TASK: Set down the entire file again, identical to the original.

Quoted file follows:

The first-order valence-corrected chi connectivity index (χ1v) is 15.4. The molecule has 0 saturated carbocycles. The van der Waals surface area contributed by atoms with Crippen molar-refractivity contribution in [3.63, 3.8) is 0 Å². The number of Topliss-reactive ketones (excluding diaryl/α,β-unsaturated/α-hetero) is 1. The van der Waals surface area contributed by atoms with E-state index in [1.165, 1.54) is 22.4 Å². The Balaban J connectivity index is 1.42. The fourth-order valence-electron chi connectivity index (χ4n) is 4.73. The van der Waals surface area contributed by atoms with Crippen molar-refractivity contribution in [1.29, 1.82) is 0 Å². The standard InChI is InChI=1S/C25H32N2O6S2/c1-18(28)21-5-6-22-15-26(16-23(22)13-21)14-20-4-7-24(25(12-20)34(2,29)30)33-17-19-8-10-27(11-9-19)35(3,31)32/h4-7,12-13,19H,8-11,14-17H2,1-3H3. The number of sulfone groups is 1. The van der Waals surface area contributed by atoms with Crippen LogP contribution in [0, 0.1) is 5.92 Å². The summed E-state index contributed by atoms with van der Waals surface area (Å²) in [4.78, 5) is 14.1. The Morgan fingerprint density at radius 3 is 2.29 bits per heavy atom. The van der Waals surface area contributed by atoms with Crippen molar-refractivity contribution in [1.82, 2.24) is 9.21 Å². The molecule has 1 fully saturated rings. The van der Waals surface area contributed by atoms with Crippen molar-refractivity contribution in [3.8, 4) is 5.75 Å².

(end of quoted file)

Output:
The first-order valence-corrected chi connectivity index (χ1v) is 15.4. The molecule has 0 saturated carbocycles. The van der Waals surface area contributed by atoms with Crippen molar-refractivity contribution in [3.63, 3.8) is 0 Å². The number of Topliss-reactive ketones (excluding diaryl/α,β-unsaturated/α-hetero) is 1. The van der Waals surface area contributed by atoms with E-state index in [1.165, 1.54) is 22.4 Å². The Balaban J connectivity index is 1.42. The fourth-order valence-electron chi connectivity index (χ4n) is 4.73. The van der Waals surface area contributed by atoms with Crippen molar-refractivity contribution in [1.29, 1.82) is 0 Å². The standard InChI is InChI=1S/C25H32N2O6S2/c1-18(28)21-5-6-22-15-26(16-23(22)13-21)14-20-4-7-24(25(12-20)34(2,29)30)33-17-19-8-10-27(11-9-19)35(3,31)32/h4-7,12-13,19H,8-11,14-17H2,1-3H3. The number of sulfone groups is 1. The van der Waals surface area contributed by atoms with Crippen LogP contribution in [0, 0.1) is 5.92 Å². The summed E-state index contributed by atoms with van der Waals surface area (Å²) in [4.78, 5) is 14.1. The Morgan fingerprint density at radius 3 is 2.29 bits per heavy atom. The van der Waals surface area contributed by atoms with Crippen molar-refractivity contribution in [1.82, 2.24) is 9.21 Å². The molecule has 1 fully saturated rings. The van der Waals surface area contributed by atoms with Crippen molar-refractivity contribution in [3.8, 4) is 5.75 Å².